If a government can establishment an agency to nurture God’s creation, why can’t the church develop a solution to cure polluted souls?  At this moment in time, planet earth is in dire need of ambassadors, representing Christ in a dark and desolate culture.  One of the first steps is to recognize the source of soul pollution, Romans 3:23.  The next logical process requires a check up visit to see the Doctor of Life, receiving the antidote for this disease, John 3:16-17.  Finally, the best solution for eliminating soul pollution is to embrace our own weaknesses, 2 Corinthians 12:7-10, trusting that Christ will incinerate our lusts, inappropriate passions and self-seeking desires.  Join me in this battle of flesh and blood, Ephesians 6:10-12.

by Jay Mankus

Lost Lips

“I can’t believe I just said that,” occurs more and more in today’s society.  While working in Philadelphia nearly 15 years ago, I became a regular in an establishment in Bensalem, 30 minutes north of downtown, passing time during my hour long lunch break.  An older couple sat in their usual perch, spewing venom, cursing like sailors day in and day out.  Four letter words echoed throughout this restaurant, regardless if innocent ears were present or not.

In most cases, individuals are shaped by their parents or guardians, with the good, bad and ugly sprinkled in together.  Right and wrong is determined over time as one’s worldview draws the lines in the sand.  Those positive traits passed on to children, inspire kids to cling to and acquire these attributes.  Meanwhile, the bad habits demonstrated by misguided souls are left behind, at least as much as one can flee before their natures became ingrained within you.  Lost lips just don’t appear out of the blue, its a lifelong journey of picking up unwholesome slang deemed acceptable by peers.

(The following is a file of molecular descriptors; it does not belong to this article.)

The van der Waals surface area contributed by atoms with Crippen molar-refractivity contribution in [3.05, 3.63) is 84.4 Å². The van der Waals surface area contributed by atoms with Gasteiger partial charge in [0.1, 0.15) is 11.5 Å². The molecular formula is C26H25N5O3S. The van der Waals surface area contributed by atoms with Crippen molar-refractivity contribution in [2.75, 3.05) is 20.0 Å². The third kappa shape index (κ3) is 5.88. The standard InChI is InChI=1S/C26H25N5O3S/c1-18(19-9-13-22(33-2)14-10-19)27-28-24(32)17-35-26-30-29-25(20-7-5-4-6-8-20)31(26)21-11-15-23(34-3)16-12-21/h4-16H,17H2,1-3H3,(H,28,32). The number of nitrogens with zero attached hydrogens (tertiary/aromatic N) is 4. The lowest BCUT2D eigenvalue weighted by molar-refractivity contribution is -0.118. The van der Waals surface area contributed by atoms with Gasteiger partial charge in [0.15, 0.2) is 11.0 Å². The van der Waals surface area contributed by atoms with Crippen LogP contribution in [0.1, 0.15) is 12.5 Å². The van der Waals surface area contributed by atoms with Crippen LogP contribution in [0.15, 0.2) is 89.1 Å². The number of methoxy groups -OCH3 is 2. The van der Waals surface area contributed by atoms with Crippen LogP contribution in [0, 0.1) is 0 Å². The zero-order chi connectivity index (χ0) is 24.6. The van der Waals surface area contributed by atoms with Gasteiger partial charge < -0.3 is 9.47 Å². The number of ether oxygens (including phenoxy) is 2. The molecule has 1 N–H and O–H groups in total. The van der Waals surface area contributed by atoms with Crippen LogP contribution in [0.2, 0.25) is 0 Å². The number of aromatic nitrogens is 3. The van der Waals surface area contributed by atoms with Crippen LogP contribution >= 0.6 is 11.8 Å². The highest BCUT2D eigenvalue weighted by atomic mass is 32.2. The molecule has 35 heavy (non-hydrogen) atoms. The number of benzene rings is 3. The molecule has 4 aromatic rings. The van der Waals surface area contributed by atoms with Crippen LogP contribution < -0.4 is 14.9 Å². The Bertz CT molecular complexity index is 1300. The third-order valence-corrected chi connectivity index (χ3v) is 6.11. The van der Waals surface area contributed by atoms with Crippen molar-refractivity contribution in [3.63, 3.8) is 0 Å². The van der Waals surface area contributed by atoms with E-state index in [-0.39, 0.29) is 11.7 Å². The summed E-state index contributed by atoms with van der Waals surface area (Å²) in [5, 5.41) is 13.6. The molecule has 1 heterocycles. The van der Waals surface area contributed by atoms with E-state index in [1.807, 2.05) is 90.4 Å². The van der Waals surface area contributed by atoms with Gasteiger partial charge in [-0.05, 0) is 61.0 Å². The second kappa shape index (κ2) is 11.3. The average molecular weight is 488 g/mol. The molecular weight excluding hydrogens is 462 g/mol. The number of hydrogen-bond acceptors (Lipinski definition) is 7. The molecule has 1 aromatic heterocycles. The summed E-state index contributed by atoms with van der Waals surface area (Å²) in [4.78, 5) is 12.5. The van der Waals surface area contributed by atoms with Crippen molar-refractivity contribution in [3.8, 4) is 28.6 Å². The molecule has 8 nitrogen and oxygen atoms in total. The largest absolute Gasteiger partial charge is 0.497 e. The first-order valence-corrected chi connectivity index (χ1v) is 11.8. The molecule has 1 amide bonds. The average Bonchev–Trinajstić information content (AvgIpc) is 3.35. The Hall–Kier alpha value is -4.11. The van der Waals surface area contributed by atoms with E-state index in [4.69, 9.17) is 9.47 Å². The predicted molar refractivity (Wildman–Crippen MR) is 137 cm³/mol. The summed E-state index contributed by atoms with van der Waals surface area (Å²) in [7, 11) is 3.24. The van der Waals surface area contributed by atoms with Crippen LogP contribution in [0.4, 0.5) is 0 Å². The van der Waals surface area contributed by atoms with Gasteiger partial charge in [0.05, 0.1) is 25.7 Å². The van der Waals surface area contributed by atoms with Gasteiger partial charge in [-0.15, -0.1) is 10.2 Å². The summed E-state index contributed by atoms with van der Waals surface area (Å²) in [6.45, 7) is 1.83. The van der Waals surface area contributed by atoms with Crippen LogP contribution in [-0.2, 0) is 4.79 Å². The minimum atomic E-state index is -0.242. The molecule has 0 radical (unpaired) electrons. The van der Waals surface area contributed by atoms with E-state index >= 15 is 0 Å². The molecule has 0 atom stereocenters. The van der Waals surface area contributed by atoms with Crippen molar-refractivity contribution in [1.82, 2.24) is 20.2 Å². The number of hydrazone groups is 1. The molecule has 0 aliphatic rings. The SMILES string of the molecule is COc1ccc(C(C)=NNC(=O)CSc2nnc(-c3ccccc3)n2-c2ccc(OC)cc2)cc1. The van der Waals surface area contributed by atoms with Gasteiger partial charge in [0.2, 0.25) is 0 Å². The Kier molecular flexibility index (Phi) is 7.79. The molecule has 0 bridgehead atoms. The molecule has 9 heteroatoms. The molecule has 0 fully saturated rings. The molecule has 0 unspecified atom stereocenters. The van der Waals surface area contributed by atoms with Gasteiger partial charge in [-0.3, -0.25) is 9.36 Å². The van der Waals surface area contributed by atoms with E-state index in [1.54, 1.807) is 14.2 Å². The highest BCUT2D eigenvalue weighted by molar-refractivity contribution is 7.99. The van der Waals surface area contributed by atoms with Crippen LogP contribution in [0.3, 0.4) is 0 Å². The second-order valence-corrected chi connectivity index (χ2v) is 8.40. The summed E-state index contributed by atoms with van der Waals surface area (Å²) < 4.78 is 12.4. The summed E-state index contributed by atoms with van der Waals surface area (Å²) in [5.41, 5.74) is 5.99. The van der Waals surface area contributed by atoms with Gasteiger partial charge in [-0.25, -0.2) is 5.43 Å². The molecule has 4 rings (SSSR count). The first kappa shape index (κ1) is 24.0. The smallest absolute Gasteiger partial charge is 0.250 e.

The Psalmist provides a cure for this disease, a prescription to heal this ailment.  Psalm 119:13 suggest a spiritual washing your mouth out with soap.  Instead of regurgitating poisonous words, replace lost lips with the Words of the Bible.  As you recount God’s laws, blessings will replace any curses that you once verbalized.  Though your current state of affairs might be summed up as lost lips, there is a God in heaven who wants to transform your vocabulary, Ephesians 5:4.  Therefore, be wise, making the most of every conversation you partake in, Ephesians 5:15-16.

by Jay Mankus